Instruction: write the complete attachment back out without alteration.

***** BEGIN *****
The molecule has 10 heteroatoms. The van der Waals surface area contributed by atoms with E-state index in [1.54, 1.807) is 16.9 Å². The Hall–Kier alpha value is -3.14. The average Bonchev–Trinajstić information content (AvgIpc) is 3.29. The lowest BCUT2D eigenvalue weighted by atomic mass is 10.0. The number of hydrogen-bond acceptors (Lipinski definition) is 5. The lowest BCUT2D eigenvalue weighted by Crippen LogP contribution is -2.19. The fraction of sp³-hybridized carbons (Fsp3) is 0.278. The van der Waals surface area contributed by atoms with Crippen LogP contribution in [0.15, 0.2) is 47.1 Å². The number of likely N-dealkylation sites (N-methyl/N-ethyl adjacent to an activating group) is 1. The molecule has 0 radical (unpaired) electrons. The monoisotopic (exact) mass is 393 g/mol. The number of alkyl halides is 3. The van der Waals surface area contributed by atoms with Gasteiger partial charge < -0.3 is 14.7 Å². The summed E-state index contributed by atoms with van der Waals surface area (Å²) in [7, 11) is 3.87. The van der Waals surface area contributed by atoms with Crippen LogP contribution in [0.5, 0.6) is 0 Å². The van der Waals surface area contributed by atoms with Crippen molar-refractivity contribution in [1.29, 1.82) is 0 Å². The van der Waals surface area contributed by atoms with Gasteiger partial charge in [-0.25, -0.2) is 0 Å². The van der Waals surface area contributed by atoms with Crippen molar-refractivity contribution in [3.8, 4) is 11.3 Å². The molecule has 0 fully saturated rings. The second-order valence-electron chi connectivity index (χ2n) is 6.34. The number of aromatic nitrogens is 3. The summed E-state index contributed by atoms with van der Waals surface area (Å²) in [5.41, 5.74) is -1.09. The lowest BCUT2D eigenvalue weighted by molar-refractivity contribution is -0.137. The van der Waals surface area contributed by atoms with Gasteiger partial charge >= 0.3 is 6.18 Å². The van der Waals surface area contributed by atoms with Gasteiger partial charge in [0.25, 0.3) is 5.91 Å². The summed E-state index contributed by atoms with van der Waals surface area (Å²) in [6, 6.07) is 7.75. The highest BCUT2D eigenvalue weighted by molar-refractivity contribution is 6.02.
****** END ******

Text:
The molecule has 10 heteroatoms. The van der Waals surface area contributed by atoms with E-state index in [1.54, 1.807) is 16.9 Å². The Hall–Kier alpha value is -3.14. The average Bonchev–Trinajstić information content (AvgIpc) is 3.29. The lowest BCUT2D eigenvalue weighted by atomic mass is 10.0. The number of hydrogen-bond acceptors (Lipinski definition) is 5. The lowest BCUT2D eigenvalue weighted by Crippen LogP contribution is -2.19. The fraction of sp³-hybridized carbons (Fsp3) is 0.278. The van der Waals surface area contributed by atoms with Crippen LogP contribution in [0.15, 0.2) is 47.1 Å². The number of likely N-dealkylation sites (N-methyl/N-ethyl adjacent to an activating group) is 1. The molecule has 0 radical (unpaired) electrons. The monoisotopic (exact) mass is 393 g/mol. The number of alkyl halides is 3. The van der Waals surface area contributed by atoms with Gasteiger partial charge < -0.3 is 14.7 Å². The summed E-state index contributed by atoms with van der Waals surface area (Å²) in [7, 11) is 3.87. The van der Waals surface area contributed by atoms with Crippen LogP contribution in [0.5, 0.6) is 0 Å². The van der Waals surface area contributed by atoms with Crippen molar-refractivity contribution in [1.29, 1.82) is 0 Å². The van der Waals surface area contributed by atoms with Gasteiger partial charge in [-0.25, -0.2) is 0 Å². The van der Waals surface area contributed by atoms with Crippen molar-refractivity contribution in [3.8, 4) is 11.3 Å². The molecule has 0 fully saturated rings. The second-order valence-electron chi connectivity index (χ2n) is 6.34. The number of aromatic nitrogens is 3. The summed E-state index contributed by atoms with van der Waals surface area (Å²) in [5.41, 5.74) is -1.09. The lowest BCUT2D eigenvalue weighted by molar-refractivity contribution is -0.137. The van der Waals surface area contributed by atoms with Gasteiger partial charge >= 0.3 is 6.18 Å². The van der Waals surface area contributed by atoms with Gasteiger partial charge in [0.25, 0.3) is 5.91 Å². The summed E-state index contributed by atoms with van der Waals surface area (Å²) in [6, 6.07) is 7.75. The highest BCUT2D eigenvalue weighted by molar-refractivity contribution is 6.02.